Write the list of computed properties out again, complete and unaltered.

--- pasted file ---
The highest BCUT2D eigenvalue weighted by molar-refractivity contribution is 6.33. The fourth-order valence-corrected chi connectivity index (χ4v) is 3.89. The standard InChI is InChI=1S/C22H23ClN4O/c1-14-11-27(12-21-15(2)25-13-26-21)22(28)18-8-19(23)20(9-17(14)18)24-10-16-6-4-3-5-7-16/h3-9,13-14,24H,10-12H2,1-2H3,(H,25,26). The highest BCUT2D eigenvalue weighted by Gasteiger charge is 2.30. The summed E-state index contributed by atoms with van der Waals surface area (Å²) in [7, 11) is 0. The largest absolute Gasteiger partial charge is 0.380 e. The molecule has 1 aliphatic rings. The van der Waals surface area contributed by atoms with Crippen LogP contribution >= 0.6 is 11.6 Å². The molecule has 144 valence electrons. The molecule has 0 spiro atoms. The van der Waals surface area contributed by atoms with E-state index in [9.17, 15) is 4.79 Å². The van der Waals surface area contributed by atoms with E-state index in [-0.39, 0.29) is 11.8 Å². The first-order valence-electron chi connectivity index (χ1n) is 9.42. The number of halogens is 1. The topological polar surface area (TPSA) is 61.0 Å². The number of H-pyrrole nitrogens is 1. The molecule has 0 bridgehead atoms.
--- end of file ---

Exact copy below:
The highest BCUT2D eigenvalue weighted by molar-refractivity contribution is 6.33. The fourth-order valence-corrected chi connectivity index (χ4v) is 3.89. The standard InChI is InChI=1S/C22H23ClN4O/c1-14-11-27(12-21-15(2)25-13-26-21)22(28)18-8-19(23)20(9-17(14)18)24-10-16-6-4-3-5-7-16/h3-9,13-14,24H,10-12H2,1-2H3,(H,25,26). The highest BCUT2D eigenvalue weighted by Gasteiger charge is 2.30. The summed E-state index contributed by atoms with van der Waals surface area (Å²) in [7, 11) is 0. The largest absolute Gasteiger partial charge is 0.380 e. The molecule has 1 aliphatic rings. The van der Waals surface area contributed by atoms with Crippen LogP contribution >= 0.6 is 11.6 Å². The molecule has 144 valence electrons. The molecule has 0 spiro atoms. The van der Waals surface area contributed by atoms with E-state index in [9.17, 15) is 4.79 Å². The van der Waals surface area contributed by atoms with E-state index in [-0.39, 0.29) is 11.8 Å². The first-order valence-electron chi connectivity index (χ1n) is 9.42. The number of halogens is 1. The topological polar surface area (TPSA) is 61.0 Å². The number of H-pyrrole nitrogens is 1. The molecule has 0 bridgehead atoms.